James: Not everyone wants to buy a ticket to the races, do they in this? That’s partly what we’re doing here in our podcast, there’s enough people who do. I suppose, it’s kind of good for those people who’ve made this first step of deciding to embrace the marketing side a bit.

It’s good for them, but not everyone’s onto it just yet, gives us a bit of space.

Rachel: It’s always kind of fun to be the first out the gate.

James: Yeah exactly, and romance, you’re absolutely right. Romance, and I would say erotica’s well, they’re the ones that are really forging ahead. They’ve really enjoyed the self publishing space and it’s been quite a democratic enabling system for them. Whereas maybe they had snootiness or whatever with the Trad industry before that, that doesn’t exist in the self publishing world. You want to do it, you do it.

Rachel: Yeah, and also I think it has a lot to do with the romance readership. Romance readers are very particular, they know what they want, but they are a very loyal group of readers who read veraciously. They were the first group of consumers to pick up e-readers, and really move to e-books simply because, the average American for example reads 12 books a year. The average romance reader will read 100.

There are woman there who talked about reading 600 books in a year. I was like wow, no wonder you went to e-book if you didn’t, your garage would be fill within a year of books.

James: Which ones do you enjoy? I get the feeling you love your science fiction, don’t you?

Rachel: I love science fiction. I grew up in a very nerdy household, we watched Babylon 5, I’ve seen all of Doctor Who, I’ve watched all of Star Trek. I’m actually more of a Star Trek girl than a Star Wars girl I think. Although we’re recording on May the 4th, so may the forth be with you.

James: Indeed, may the forth be with you. I’m more of Star Wars than a Star Trek, but I’ve got some good friends on the Star Trek side, so that’s okay.

Rachel: I always loved the hopefulness of Star Trek. I always felt that Star Trek was a wonderfully, at it’s core, kind of very optimistic and humanish show about the endless determination of the human spirit. I always liked it.

James: What I loved about Star Trek is they always hinted at this, they never really explained it, but they hinted at the moving on of civilization. The occasional references to, “We don’t use money anymore.”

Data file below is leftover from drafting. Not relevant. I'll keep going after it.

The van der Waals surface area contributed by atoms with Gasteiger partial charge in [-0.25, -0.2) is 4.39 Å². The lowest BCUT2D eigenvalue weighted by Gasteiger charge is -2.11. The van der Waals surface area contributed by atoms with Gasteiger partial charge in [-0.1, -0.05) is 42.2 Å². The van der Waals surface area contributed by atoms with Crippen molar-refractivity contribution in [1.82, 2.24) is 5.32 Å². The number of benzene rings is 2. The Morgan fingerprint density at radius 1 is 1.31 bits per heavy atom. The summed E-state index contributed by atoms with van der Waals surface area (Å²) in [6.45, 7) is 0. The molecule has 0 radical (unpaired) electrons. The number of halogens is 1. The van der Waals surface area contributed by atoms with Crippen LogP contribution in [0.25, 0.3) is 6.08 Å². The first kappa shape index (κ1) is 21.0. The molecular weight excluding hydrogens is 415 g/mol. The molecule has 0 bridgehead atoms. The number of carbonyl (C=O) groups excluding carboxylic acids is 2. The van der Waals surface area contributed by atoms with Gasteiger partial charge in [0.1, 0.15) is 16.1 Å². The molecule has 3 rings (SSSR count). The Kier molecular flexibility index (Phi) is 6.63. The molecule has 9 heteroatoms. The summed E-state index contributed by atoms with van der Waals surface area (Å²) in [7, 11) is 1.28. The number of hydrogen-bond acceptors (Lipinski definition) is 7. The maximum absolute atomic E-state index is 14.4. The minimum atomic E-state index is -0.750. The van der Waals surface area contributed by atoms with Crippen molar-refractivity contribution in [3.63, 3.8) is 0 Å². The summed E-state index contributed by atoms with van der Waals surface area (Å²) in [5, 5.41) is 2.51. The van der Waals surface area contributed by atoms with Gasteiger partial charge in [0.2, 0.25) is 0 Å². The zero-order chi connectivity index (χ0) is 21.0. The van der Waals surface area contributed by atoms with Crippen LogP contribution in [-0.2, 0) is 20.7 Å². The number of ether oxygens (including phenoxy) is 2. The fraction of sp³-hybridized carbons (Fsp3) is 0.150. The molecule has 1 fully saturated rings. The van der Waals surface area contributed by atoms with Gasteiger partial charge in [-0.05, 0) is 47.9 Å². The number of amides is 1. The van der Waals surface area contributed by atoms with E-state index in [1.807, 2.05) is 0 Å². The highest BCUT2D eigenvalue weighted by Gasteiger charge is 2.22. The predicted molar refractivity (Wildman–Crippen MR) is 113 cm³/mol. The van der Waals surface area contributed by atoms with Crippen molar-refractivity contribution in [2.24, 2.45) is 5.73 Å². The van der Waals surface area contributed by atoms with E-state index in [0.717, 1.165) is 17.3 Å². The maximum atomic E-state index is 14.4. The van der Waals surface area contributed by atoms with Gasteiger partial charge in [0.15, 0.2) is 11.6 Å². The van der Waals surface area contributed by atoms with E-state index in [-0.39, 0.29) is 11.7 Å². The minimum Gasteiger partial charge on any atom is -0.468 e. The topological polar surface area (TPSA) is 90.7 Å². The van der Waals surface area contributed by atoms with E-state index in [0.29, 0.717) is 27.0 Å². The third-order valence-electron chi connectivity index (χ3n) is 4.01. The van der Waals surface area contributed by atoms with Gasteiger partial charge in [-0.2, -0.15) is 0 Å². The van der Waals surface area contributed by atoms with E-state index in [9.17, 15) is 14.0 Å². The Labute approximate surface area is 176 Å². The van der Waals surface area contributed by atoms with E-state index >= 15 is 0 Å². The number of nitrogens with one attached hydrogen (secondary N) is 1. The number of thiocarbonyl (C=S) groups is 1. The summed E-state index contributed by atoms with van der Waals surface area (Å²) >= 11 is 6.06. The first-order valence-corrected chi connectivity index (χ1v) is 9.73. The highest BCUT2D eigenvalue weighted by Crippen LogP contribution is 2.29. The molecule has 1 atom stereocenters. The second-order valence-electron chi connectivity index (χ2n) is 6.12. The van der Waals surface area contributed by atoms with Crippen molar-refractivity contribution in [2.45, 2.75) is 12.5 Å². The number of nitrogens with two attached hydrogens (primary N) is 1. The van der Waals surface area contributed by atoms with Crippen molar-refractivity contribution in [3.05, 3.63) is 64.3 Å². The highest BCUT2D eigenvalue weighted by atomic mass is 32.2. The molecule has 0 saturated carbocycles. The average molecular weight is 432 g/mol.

Rachel: They were in Utopia pretty much.

James: Yeah, the Utopia, they never really explained it and that was the really interesting aspect of Star Trek. That was just taken for granted, a bit like The Culture Series by Ian M Banks, is the closest that I’m reading at the moment to that back story to Star Trek. Which was so fascinating, I agree there’s a sophistication to Star Trek, which as a complete Star Wars nerd I will admit is not really there for most of Star Wars, so I’ll give you that.

Rachel: Well actually and I might get some hate for this, but always felt that Star Wars was more fantasy than science fiction. If you remove the space ships it’s really almost, the story itself is much more of a fantasy type story and a story arc. It’s more of a personal journey and less the story of civilizations which is what I tend to think of as a science fiction.

I’m actually a big fan of the grittier, no I say I like Star Trek, but my favorite Star Trek was Deep Space Nine. You know, just like I love Babylon 5 which is all about the personal drama’s of these two stations, Deep Space Nine and Babylon 5 accordingly.

I love, I guess like slice of life in space. I also like military sci-fi, I’m a big fan get out there and shoot anything that’s got more than two legs.

James: Yeah, well you’d do well in Hollywood, because that’s pretty much the plot every science fiction film that comes out of Hollywood.

Rachel: I love it.

James: Well that’s a fantastic canon of books behind you, and you’re a voracious writer, by the looks of things. That’s very much your stick, I guess, in the author community.

You’ve got a system. Which I guess is the system you use is the one you preach about, in terms of how to organize yourself and get writing.

Rachel: As you mentioned in my lovely intro, thank you very much. I’m the author of what I call, 2K to 10K, which is basically the three steps I use to go from writing about 2,000 words a day, in six hours, to writing over 10,000 words a day in about the same amount of time.